The purpose of this mixed-methods research study is to find evidence which supports building principals in the implementation of research-based practices which engage students’ families in ways which contribute to student learning and achievement. The accountability inherent to educational reform efforts, resulting competition among schools and school districts to attract students and families who have begun realizing their options for school choice; and the tendency for parents and community members to “shop” for schools using the internet, social networking, and established relationships has placed the building principals in a position of extreme challenge. The growing expectation that educational leaders use digital communications and social media to engage others, market their school, and promote their school district has been met with some success by some building administrators and school district leaders.
This study focuses on the specific communication skills and behaviors of effective principals and the resulting effects on public perception, and parent and community engagement which leads to improved student achievement. Qualitative, focus-group interviews were conducted, with principals at both the elementary and secondary levels purposely selected to participate. Data was gathered from parents and community members in an effort to measure attitude, perspective, and impact. Questions guiding this study include the following:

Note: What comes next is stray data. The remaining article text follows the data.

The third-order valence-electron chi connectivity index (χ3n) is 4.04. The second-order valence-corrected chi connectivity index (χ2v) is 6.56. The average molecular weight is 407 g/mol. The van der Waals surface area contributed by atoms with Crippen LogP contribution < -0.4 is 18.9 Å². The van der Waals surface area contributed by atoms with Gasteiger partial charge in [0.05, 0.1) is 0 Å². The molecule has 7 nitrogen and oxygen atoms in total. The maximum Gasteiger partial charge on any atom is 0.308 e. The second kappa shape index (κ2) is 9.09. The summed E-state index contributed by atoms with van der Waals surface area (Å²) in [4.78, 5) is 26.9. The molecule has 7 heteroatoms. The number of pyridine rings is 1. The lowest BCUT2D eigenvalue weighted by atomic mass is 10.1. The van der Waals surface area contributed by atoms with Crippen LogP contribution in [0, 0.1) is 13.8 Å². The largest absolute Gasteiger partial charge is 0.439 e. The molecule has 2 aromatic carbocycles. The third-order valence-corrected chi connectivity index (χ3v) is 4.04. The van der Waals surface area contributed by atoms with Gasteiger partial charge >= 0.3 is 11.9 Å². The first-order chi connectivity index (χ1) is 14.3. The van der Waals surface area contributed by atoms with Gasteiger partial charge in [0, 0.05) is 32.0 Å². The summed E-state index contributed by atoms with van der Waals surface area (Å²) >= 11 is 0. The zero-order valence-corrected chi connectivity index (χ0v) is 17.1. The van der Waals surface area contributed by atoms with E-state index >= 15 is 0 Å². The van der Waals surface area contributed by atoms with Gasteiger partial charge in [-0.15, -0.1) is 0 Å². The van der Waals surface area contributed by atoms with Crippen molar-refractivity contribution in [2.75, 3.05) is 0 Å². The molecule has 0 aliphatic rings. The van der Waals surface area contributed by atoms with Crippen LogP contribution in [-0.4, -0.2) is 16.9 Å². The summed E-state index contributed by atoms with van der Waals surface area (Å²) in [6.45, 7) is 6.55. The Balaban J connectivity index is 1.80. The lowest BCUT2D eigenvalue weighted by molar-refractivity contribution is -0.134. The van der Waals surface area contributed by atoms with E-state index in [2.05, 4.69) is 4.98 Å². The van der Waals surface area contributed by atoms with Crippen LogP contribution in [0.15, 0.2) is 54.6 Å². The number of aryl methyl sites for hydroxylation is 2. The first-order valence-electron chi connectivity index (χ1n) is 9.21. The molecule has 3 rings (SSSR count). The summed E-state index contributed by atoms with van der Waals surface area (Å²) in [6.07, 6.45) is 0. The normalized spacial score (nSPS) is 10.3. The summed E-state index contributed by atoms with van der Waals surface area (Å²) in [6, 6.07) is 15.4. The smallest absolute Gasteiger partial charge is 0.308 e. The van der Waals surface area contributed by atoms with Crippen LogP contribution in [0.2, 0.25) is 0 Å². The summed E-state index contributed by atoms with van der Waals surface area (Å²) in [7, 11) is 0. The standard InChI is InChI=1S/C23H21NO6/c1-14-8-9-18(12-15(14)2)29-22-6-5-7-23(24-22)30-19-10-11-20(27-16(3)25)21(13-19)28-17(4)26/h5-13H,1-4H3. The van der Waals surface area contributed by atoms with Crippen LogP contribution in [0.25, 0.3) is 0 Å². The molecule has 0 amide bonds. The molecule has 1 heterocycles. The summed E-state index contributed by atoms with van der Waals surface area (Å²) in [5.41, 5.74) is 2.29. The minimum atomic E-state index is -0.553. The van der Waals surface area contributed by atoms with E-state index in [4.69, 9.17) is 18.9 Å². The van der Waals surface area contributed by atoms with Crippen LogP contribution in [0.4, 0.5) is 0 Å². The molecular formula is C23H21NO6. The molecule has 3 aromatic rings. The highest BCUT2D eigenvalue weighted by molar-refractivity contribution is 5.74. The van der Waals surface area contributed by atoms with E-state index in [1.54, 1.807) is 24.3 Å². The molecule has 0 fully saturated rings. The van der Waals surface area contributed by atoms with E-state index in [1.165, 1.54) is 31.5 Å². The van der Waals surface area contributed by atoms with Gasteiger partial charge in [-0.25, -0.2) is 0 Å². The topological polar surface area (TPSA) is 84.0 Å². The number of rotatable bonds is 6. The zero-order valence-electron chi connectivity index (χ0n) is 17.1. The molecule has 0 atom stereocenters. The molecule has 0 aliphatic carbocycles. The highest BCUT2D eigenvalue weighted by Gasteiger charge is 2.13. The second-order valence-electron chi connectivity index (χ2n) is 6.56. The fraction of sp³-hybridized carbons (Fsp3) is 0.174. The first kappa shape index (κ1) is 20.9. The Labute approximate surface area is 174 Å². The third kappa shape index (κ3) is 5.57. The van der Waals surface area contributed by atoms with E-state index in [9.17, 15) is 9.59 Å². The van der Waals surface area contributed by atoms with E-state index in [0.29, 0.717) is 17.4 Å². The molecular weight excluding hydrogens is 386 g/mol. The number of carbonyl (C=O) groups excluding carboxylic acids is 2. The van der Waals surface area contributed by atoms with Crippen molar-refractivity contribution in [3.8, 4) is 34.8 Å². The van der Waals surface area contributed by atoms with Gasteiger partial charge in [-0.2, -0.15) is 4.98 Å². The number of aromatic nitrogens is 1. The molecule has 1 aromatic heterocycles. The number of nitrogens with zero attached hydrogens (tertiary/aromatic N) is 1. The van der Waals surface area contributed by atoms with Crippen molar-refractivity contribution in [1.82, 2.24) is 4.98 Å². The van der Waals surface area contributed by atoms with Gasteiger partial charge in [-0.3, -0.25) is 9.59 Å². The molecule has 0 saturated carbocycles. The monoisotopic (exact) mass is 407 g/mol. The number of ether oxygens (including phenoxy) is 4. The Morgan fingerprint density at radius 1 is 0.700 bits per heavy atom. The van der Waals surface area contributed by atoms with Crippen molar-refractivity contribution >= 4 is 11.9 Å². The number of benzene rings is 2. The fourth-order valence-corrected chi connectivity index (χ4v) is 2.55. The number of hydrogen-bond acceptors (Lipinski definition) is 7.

1. In what ways do building administrators use digital communications and social media tools to communicate with and engage staff members, parents, and community members?
2. Is there a significant relationship between communication efforts of the building administrator and the level of parental and community engagement in individual schools?
3. Is there a significant relationship between the strategic communications and marketing strategies of a building administrator and the resulting image and reputation of the school?